Possible Zika Virus Infection Among Pregnant Women - United States and Territories, May 2016
MMWR Morb Mortal Wkly Rep. 2016 May 27;65(20):514-9. doi: 10.15585/mmwr.mm6520e1.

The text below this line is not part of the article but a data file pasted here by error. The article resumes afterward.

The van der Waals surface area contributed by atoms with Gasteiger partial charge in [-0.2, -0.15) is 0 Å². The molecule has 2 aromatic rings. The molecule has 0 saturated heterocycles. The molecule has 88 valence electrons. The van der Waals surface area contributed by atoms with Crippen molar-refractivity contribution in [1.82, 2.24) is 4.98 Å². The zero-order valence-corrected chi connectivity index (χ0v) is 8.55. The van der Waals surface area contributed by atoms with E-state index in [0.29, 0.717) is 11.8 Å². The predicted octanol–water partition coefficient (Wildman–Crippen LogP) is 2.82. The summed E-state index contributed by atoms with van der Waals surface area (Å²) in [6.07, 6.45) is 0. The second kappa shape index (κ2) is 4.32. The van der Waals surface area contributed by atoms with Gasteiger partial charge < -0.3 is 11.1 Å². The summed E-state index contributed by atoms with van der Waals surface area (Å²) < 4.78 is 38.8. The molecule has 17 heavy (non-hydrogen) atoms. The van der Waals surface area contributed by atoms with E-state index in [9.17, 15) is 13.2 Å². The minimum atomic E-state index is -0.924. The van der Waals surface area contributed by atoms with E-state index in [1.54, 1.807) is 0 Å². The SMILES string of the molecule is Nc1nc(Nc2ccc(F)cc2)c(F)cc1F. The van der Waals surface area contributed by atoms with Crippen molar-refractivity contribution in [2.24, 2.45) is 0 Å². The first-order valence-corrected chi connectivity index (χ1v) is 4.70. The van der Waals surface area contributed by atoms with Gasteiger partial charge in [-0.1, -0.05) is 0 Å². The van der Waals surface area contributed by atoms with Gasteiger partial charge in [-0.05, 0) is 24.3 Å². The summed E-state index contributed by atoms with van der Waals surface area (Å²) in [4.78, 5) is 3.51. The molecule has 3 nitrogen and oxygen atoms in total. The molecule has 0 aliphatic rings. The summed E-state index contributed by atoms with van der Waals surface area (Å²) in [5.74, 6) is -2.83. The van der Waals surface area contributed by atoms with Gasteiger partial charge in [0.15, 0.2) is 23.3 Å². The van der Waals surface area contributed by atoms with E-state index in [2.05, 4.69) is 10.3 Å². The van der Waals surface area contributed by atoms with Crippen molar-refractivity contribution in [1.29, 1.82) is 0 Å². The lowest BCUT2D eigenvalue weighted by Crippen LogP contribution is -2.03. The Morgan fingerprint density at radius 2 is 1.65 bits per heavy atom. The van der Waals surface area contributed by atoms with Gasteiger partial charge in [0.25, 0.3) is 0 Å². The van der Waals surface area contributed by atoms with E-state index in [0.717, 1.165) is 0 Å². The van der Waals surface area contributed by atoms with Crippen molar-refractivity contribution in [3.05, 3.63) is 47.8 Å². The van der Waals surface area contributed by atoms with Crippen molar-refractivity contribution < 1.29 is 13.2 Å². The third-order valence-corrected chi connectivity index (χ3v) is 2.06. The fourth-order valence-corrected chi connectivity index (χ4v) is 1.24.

Simeone RM, Shapiro-Mendoza CK, Meaney-Delman D, Petersen EE, Galang RR, Oduyebo T, Rivera-Garcia B, Valencia-Prado M, Newsome KB, Pérez-Padilla J, Williams TR, Biggerstaff M, Jamieson DJ, Honein MA; Zika and Pregnancy Working Group, Ahmed F, Anesi S, Arnold KE, Barradas D, Barter D, Bertolli J, Bingham AM, Bollock J, Bosse T, Bradley KK, Brady D, Brown CM, Bryan K, Buchanan V, Bullard PD, Carrigan A, Clouse M, Cook S, Cooper M, Davidson S, DeBarr A, Dobbs T, Dunams T, Eason J, Eckert A, Eggers P, Ellington SR, Feldpausch A, Fredette CR, Gabel J, Glover M, Gosciminski M, Gay M, Haddock R, Hand S, Hardy J, Hartel ME, Hennenfent AK, Hills SL, House J, Igbinosa I, Im L, Jeff H, Khan S, Kightlinger L, Ko JY, Koirala S, Korhonen L, Krishnasamy V, Kurkjian K, Lampe M, Larson S, Lee EH, Lind L, Lindquist S, Long J, Macdonald J, MacFarquhar J, Mackie DP, Mark-Carew M, Martin B, Martinez-Quiñones A, Matthews-Greer J, McGee SA, McLaughlin J, Mock V, Muna E, Oltean H, O'Mallan J, Pagano HP, Park SY, Peterson D, Polen KN, Porse CC, Rao CY, Ropri A, Rinsky J, Robinson S, Rosinger AY, Ruberto I, Schiffman E, Scott-Waldron C, Semple S, Sharp T, Short K, Signs K, Slavinski SA, Stevens T, Sweatlock J, Talbot EA, Tonzel J, Traxler R, Tubach S, Van Houten C, VinHatton E, Viray M, Virginie D, Warren MD, Waters C, White P, Williams T, Winters AI, Wood S, Zaganjor I.